The advantage of the VP9 scan tables, especially at larger transform sizes (32×32 and 16×16) is that it leads to a better separation of zero- and non-zero-coefficients than classic zig-zag or related patterns used in other video codecs.


The aforementioned processes allow you to compress individual blocks in VP9. However, they also lead to blocking artifacts at the edges between transform blocks and prediction blocks. To resolve that (i.e. smoothen unintended hard edges), VP9 imposes a post-block decoding loopfilter which aims to soften hard block edges. There are 4 separate loopfilters that run at block edges, modifying either 16, 8, 4 or 2 pixels. Smaller transforms allow only small filters, whereas for the largest transforms, all filters are available. Which one runs for each edge depends on filter strength and edge hardness.

On the earlier-used image, the loopfilter effect (contrast increased by ~100x) looks like this:

Arithmetic coding and adaptivity

So far, we’ve comprehensively discussed algorithms used in VP9 block coding and image reconstruction. We have not yet discussed how symbol aggregation into a serialized bitstream works. For this, VP9 uses an binary arithmetic range coder. Each symbol (e.g. an intra mode choice) has a probability table associated with it. These probabilities can either be global defaults, or they can be explicitly updated in the header of each frame (forward updates). Based on the entropy of the decoded data of previous frames, the probabilities are updated before the coding of next frames starts (backward updates). This means that probabilities effectively adapt to data entropy – but without explicit signaling. This is very different from how H.264/HEVC use CABAC, since CABAC uses per-symbol adaptivity (i.e. after each bit, the associated probability is updated – which is useful, especially in intra/keyframe coding) but resets state between frames, which means it can’t take advantage of entropic redundancy between frames. VP9 keeps probabilities constant during the coding of each frame, but maintains state (and adapts probabilities) between frames, which provides compression benefits during long stretches of inter frames.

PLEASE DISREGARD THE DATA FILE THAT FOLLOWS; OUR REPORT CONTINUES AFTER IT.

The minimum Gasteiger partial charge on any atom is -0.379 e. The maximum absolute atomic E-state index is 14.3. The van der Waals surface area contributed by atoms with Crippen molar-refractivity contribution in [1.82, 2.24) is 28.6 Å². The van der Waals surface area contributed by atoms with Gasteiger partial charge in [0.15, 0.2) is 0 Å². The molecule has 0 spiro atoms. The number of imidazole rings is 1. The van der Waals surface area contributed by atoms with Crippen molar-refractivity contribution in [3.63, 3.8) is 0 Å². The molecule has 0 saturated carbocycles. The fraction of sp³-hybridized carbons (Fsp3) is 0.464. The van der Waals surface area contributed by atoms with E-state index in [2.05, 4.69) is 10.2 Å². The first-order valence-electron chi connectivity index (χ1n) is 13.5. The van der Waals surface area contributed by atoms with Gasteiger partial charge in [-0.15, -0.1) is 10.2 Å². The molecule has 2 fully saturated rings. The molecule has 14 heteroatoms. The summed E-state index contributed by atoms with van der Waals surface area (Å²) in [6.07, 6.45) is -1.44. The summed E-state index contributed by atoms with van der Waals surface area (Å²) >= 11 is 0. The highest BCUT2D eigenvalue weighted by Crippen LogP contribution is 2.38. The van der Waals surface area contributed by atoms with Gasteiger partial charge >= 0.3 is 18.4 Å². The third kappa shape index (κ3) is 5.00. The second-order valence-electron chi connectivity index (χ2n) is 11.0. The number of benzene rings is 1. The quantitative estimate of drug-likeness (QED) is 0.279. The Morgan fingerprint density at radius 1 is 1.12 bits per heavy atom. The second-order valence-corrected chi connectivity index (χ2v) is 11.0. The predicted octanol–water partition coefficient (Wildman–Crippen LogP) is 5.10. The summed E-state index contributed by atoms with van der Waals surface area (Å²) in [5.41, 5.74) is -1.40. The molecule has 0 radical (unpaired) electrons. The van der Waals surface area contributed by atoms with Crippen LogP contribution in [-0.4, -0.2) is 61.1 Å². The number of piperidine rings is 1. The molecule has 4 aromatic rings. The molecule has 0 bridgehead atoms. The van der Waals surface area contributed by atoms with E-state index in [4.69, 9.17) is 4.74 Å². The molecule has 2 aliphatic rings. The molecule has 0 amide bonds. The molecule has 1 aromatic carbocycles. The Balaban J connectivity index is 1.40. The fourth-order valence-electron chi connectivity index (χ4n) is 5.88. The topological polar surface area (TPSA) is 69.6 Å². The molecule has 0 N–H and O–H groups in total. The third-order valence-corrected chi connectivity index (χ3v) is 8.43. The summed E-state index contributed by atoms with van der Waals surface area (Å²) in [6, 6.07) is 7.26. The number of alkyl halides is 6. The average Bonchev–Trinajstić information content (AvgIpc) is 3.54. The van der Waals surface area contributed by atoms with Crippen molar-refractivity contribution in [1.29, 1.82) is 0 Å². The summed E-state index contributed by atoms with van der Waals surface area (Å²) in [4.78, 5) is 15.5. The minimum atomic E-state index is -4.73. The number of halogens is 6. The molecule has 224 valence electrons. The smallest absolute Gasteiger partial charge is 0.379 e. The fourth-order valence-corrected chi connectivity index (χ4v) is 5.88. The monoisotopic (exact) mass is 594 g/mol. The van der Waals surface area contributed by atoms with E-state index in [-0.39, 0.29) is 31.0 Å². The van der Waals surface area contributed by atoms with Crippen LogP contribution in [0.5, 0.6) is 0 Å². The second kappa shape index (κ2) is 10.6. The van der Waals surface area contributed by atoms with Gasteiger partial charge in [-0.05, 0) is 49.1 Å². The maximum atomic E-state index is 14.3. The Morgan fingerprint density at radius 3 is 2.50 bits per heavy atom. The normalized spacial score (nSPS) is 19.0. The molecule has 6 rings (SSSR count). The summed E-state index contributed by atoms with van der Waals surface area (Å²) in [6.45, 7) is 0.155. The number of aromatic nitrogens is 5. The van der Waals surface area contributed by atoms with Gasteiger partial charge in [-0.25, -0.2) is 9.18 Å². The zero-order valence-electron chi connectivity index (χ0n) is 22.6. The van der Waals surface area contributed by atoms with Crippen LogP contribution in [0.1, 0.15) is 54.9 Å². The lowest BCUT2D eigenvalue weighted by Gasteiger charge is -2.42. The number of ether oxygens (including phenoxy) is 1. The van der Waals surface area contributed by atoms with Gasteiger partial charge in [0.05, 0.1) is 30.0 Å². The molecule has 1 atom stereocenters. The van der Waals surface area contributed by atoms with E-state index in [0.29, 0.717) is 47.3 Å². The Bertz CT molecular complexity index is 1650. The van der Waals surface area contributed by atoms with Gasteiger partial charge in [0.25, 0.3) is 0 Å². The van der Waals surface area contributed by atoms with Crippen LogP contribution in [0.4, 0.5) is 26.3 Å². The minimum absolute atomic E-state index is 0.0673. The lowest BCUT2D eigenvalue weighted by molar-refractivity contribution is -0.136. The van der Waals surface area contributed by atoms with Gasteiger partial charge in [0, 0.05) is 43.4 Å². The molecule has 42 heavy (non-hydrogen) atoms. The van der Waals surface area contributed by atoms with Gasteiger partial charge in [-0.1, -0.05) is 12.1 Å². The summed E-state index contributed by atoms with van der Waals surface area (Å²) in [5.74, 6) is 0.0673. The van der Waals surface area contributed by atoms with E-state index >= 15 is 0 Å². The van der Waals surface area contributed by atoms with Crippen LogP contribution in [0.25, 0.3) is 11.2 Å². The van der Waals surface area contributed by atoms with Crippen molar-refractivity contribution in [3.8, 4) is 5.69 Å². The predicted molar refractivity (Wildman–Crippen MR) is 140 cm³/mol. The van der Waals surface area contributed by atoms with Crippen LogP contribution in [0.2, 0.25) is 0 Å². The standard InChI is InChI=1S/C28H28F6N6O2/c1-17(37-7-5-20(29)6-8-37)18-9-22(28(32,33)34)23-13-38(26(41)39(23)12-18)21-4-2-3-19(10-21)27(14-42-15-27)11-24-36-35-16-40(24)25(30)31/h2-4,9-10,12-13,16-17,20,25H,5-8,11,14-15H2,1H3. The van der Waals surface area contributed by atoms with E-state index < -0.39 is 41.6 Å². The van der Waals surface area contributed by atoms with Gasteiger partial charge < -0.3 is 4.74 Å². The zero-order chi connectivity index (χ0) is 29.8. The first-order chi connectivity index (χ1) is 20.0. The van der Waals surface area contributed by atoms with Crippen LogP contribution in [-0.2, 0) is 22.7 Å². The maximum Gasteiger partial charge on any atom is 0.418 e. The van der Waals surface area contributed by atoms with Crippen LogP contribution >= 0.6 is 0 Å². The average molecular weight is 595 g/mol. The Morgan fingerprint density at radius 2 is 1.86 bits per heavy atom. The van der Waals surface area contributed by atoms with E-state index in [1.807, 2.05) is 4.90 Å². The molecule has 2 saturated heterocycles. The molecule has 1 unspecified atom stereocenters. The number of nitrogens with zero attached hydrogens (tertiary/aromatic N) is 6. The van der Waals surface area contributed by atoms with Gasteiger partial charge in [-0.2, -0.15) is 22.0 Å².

The above should give a pretty comprehensive overview of algorithms and designs of the VP9 video codec. I hope it helps in understanding why VP9 performs better than older video codecs, such as H.264. Are you interested in video codecs and would you like to write amazing video encoders? Two Orioles, based in New York, is hiring video engineers!

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Displaying video colors correctly

Uncompressed (e.g. decoded) video frames are almost universally structured in planar YUV arrays containing lines of pixels. These YUV pixels will then be drawn on-screen, e.g. using a GL shader to do the YUV-to-RGB conversion. It sounds so simple, right? All you’d need is a 3×3 matrix containing the YUV-to-RGB matrix coefficients. The colorspace coefficients for YUV-to-RGB conversion depend on the colorspace of the video, e.g. something like Bt-601/709/2020 or SMPTE-170M/240M. Modern video codecs (such as H.264, HEVC and VP9) signal the colorspace in their bitstream header; VP9-in-ISO also allows signaling it in the container (vpcc atom). This should be simple.